Why scientists in Norway are deliberately triggering avalanches

The researchers hope to learn more about how avalanches start and progress, leading to safer infrastructure and buildings.

Normally if you're in the mountains, the last thing you want is an avalanche, unless you're trying to pre-emptively trigger one to make the area safer for hikers and skiers.

But scientists in Norway are actively seeking to trigger such snowslides, not for safety reasons, but for science.

The avalanche above, shot in the Stryn region of Norway, was one such experiment. Set off by explosives, it sent some 10,000 cubic metres of snow roaring down the mountainside, at speeds as high as 180 km/h.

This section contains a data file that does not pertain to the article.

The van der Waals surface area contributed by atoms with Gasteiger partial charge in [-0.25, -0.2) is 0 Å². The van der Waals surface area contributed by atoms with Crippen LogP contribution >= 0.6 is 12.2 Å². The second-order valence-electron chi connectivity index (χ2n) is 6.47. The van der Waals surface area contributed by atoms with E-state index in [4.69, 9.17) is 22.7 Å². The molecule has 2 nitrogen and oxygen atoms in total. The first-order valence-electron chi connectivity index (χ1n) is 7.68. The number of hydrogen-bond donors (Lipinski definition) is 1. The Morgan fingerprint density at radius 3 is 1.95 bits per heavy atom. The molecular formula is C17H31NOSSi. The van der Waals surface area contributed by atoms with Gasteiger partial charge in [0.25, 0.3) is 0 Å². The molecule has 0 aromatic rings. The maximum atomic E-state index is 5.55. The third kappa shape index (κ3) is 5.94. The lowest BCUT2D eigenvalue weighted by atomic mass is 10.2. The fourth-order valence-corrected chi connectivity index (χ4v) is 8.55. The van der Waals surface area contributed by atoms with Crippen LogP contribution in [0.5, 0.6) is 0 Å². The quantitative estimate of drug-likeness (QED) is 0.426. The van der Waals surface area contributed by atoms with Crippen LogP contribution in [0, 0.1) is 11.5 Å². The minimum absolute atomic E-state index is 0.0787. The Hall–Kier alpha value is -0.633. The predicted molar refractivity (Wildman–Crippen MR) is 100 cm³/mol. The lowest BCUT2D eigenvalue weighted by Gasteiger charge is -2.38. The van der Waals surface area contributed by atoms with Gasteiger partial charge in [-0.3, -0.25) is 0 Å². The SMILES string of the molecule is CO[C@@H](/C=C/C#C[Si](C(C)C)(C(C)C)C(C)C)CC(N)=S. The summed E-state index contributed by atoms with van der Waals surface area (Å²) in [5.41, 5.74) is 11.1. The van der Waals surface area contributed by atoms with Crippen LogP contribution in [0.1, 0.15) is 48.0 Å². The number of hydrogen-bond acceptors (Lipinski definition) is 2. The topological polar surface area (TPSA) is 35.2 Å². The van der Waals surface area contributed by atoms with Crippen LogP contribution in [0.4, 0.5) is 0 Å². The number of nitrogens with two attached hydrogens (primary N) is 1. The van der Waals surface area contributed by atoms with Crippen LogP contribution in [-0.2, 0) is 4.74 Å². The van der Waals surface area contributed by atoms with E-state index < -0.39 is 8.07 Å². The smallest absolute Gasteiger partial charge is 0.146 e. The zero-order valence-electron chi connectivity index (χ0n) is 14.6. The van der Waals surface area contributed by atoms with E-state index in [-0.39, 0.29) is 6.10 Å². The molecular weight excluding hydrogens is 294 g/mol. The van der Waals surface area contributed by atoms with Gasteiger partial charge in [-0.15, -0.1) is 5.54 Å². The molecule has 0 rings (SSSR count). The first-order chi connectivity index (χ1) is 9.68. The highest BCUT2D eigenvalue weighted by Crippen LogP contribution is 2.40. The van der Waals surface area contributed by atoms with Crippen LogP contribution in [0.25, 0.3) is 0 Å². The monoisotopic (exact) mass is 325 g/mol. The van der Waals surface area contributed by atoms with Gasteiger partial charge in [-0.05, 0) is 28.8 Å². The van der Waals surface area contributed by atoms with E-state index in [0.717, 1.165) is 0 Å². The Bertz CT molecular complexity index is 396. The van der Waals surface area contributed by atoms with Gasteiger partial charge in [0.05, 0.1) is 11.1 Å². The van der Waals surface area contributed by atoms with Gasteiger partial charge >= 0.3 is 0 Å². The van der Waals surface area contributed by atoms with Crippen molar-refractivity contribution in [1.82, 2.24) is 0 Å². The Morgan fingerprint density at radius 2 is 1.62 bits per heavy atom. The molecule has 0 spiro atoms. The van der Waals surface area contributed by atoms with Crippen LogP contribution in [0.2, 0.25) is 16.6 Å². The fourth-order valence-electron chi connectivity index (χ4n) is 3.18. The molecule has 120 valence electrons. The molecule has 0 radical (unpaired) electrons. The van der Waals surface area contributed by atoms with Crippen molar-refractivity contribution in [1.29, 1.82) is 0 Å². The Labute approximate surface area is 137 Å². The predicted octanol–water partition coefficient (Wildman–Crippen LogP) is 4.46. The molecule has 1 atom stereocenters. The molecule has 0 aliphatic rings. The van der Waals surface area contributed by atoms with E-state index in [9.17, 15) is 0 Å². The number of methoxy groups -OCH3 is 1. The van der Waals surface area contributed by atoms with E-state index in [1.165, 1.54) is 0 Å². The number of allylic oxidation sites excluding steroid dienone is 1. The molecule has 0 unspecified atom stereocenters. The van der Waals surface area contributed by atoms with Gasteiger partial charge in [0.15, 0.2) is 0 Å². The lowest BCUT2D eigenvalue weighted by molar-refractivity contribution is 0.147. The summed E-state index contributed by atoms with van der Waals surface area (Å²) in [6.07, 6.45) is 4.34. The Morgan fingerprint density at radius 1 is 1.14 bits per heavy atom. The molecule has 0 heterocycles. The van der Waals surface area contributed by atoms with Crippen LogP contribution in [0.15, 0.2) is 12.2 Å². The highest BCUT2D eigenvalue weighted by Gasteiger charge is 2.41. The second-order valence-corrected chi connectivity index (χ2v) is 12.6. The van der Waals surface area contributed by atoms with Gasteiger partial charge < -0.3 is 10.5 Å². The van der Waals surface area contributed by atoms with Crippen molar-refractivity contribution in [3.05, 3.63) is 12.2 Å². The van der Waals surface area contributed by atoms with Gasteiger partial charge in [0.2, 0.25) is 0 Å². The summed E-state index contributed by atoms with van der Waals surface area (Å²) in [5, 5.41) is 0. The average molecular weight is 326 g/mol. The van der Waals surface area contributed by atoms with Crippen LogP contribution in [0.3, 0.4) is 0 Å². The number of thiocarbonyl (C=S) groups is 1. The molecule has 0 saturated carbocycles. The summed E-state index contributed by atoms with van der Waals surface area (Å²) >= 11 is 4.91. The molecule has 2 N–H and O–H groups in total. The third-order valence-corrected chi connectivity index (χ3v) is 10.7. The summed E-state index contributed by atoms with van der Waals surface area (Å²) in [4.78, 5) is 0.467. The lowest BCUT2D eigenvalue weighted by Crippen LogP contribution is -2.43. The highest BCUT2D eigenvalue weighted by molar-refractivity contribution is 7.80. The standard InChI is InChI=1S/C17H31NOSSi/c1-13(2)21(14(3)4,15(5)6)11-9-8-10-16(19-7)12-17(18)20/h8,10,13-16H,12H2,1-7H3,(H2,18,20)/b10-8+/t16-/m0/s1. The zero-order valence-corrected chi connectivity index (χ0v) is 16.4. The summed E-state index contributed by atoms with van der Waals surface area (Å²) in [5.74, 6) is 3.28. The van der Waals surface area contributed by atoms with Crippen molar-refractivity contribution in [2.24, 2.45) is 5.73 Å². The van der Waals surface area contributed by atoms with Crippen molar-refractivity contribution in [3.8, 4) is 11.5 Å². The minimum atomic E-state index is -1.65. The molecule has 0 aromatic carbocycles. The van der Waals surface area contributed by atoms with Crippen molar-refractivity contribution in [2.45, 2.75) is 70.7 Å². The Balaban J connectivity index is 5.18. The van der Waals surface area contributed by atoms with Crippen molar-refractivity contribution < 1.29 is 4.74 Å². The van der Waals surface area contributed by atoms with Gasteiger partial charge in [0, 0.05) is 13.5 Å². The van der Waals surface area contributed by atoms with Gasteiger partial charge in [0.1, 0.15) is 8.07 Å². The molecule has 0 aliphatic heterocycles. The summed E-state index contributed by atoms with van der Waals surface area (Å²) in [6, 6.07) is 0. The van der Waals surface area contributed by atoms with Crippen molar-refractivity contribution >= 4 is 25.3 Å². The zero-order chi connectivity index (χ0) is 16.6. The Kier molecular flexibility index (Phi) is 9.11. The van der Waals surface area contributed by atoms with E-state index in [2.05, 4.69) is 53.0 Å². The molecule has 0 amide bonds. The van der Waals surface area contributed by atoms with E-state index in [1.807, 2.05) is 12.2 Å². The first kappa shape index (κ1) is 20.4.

"We want to gain more in-depth insight in avalanche dynamics and pressure and forces that we can expect from avalanches and so in this way to validate our models and give practitioners values for dimensioning of objects in an avalanche path," Peter Gauer, Principle Engineer, Avalanches and Rockslides at the Norwegian Geotechnical Institute, told Reuters.

In practical terms, the insights gained are meant to improve planning and safety measures for buildings and other infrastructure in avalanche-prone areas.

Watch the video above for more.